Collegial governance: What is it, and why is Memorial University an 'odd case'?

Members of Memorial University's faculty association are on Day 2 of a strike, with picket lines set up around campuses in St. John's and Corner Brook. (Jeremy Eaton/CBC - image credit)
Members of Memorial University's faculty association are on Day 2 of a strike, with picket lines set up around campuses in St. John's and Corner Brook. (Jeremy Eaton/CBC - image credit)

As striking Memorial University workers hold out on the picket lines for a second day, one of their biggest demands may be a mystery for most of the general public.

The members of MUN's faculty association say they want assurances on "collegial governance" before they'll sign any deals to get back to work. But what does that mean?

"Most people are used to being in workplaces where they have a manager who is their boss and tells them what to do," said MUN associate professor Robin Whitaker. "Universities work in a different way."

Memorial is governed by two bodies: the senate and the board of regents. While faculty are represented on the senate, which makes decisions on academic matters, it has no seats on the board of regents, which makes decisions on property, revenue, business and other affairs.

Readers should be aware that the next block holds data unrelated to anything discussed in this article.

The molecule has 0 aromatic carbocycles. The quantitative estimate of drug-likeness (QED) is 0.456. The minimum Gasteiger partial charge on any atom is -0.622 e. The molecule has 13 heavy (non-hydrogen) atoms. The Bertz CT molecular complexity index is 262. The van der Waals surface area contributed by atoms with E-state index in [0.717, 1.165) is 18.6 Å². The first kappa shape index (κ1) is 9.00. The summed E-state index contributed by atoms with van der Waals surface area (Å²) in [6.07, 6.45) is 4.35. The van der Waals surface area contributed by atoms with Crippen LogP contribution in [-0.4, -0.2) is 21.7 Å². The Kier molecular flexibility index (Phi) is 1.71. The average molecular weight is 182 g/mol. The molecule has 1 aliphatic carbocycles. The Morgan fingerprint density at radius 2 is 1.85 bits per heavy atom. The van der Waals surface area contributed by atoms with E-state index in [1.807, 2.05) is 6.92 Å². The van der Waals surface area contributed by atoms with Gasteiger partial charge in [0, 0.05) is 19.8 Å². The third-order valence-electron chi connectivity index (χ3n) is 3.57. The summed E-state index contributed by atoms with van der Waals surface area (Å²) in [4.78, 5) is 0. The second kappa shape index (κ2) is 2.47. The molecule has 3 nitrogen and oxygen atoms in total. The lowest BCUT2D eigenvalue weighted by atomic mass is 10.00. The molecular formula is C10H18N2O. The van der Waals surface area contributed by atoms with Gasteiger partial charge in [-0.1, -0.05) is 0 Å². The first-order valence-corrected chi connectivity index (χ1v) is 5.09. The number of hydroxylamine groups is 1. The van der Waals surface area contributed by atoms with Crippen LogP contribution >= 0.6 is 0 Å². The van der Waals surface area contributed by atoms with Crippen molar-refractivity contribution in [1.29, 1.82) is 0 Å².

And that sets Memorial apart from other universities in the country, according to Peter McInnis, president of the Canadian Association of University Teachers (CAUT).

"It's a bit of an outlier in the respect of affording a faculty a seat at the table for larger strategic decisions," he said. "We've been studying this across the country, which is why we can say Memorial is a bit of an odd case."

Canadian Association of University Teachers
Canadian Association of University Teachers

So what difference would it make if faculty were involved at the board of regents level? McInnis said you need to look no further than the appointment of Vianne Timmons as Memorial University's president in 2020. He said there was no meaningful avenue for faculty members to participate in the selection of a new president with a $450,000 salary.

"We've got a case where Vianne Timmons was just simply announced to the faculty and the students as the new president," he said.

Patrick Butler/Radio-Canada
Patrick Butler/Radio-Canada

McInnis said there has been significant turnover at Memorial over the past couple years, and collegial governance could be a way to retain staff. If faculty are more involved in decisions that shape the future of the university, they are more likely to want to be part of that future.

"But for the most part, they're shut out of these kinds of decisions," McInnis said.

"It's a wide-ranging but really vital aspect of our work," said Whitaker, who is also a vice-president with CAUT and past-president of MUNFA.

Whitaker also referenced the decision to drop the Ode to Newfoundland from convocation ceremonies to be more inclusive. It was a decision made at the upper echelons of the administrative level, with no input from faculty — many of whom strongly opposed it.

Terry Roberts/CBC
Terry Roberts/CBC